Journal of Autism and Developmental Disorders

, Volume 44, Issue 10, pp 2628–2645 | Cite as

Brief Report: Cognitive Flexibility in Autism Spectrum Disorders: A Quantitative Review

Brief Report

Abstract

Impairments in cognitive flexibility have been used to characterize the neuropsychological presentation of persons with autism spectrum disorders (ASDs). Previous studies have yielded mixed results. Our objective was to systematically review the sensitivity of cognitive flexibility measures in ASD using quantitative methods employed by meta-analytic statistical techniques. Seventy-two studies met inclusion criteria for analysis and included a total of 2,137 individuals with ASD and 2,185 healthy controls. Our findings demonstrate that while the shift sub-scale of the self-report version of the Behavioral Rating Inventory of Executive Function (BRIEF) showed approximate absolute discriminability, of all the performance measures that were systematically reviewed and evaluated, none could reliably differentiate between individuals with ASD and controls; this is not surprising given that cognitive flexibility is not a core deficit of ASD. Our findings suggest that while the shift sub-scale of the self-report version of the BRIEF is a promising clinical marker, clinical performance measures of cognitive flexibility may lack ecological validity and lastly, reinforces that impairments in cognitive flexibility do not uniformly characterize all persons with ASD.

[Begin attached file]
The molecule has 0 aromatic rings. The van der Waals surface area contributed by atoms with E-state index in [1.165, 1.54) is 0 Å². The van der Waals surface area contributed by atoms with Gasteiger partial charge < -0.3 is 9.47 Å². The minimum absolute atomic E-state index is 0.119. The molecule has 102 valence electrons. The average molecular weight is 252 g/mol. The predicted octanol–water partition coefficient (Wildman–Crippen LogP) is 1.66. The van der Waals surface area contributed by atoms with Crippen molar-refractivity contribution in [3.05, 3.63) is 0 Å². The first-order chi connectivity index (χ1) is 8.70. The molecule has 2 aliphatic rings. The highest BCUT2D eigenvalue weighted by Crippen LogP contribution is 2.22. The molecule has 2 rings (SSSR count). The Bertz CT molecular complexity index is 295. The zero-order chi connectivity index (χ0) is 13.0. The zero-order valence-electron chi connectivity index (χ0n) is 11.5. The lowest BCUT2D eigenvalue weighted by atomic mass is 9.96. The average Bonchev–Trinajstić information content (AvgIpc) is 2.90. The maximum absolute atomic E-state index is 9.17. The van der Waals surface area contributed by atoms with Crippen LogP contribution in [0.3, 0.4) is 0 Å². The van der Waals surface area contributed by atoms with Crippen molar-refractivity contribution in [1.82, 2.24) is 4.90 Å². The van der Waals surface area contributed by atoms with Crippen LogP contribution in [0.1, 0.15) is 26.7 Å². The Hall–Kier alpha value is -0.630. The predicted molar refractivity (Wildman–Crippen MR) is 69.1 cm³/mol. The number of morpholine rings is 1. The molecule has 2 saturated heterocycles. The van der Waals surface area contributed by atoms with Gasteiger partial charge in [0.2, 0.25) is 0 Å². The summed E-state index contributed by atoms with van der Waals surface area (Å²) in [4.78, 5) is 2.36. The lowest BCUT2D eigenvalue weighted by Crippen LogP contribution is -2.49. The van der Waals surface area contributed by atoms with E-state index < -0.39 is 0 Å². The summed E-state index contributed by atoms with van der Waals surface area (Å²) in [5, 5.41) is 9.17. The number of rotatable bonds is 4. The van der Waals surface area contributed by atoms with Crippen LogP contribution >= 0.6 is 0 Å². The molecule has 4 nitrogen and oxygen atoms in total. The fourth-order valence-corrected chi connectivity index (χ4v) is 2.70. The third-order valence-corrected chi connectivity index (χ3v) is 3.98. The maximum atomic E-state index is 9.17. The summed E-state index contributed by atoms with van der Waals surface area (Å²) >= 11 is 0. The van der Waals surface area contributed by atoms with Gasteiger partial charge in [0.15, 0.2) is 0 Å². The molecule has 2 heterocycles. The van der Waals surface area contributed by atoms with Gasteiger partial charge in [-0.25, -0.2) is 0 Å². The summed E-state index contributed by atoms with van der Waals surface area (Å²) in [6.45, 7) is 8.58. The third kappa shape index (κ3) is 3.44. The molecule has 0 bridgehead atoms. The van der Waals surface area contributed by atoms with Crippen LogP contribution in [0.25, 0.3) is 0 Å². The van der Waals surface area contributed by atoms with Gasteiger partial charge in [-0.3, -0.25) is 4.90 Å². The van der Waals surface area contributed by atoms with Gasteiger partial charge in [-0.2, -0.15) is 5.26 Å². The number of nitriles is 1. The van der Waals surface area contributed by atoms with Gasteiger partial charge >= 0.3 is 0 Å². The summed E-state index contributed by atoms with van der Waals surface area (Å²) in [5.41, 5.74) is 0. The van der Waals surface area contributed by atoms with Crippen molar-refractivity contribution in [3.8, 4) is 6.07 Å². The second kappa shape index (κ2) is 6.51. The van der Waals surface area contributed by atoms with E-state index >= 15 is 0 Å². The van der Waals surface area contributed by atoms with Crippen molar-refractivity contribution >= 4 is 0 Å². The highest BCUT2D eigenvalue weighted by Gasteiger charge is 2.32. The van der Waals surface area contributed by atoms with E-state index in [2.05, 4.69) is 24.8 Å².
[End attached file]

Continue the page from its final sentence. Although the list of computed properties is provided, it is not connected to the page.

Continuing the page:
Keywords

Cognitive flexibility Autism spectrum disorders ASD Set-shifting Meta-analysis 

Notes

Acknowledgments

Rachel C. Leung was supported through a studentship, fully or in part, by the Matching Funds Program Hospital for Sick Children Foundation Student Scholarship Program.

Conflict of interest

The authors declare that they have no conflict of interest.

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Copyright information

© Springer Science+Business Media New York 2014

Authors and Affiliations

  1. 1.Department of PsychologyUniversity of TorontoTorontoCanada
  2. 2.Department of Diagnostic ImagingHospital for Sick ChildrenTorontoCanada
  3. 3.Department of PsychologyUniversity of Toronto ScarboroughTorontoCanada

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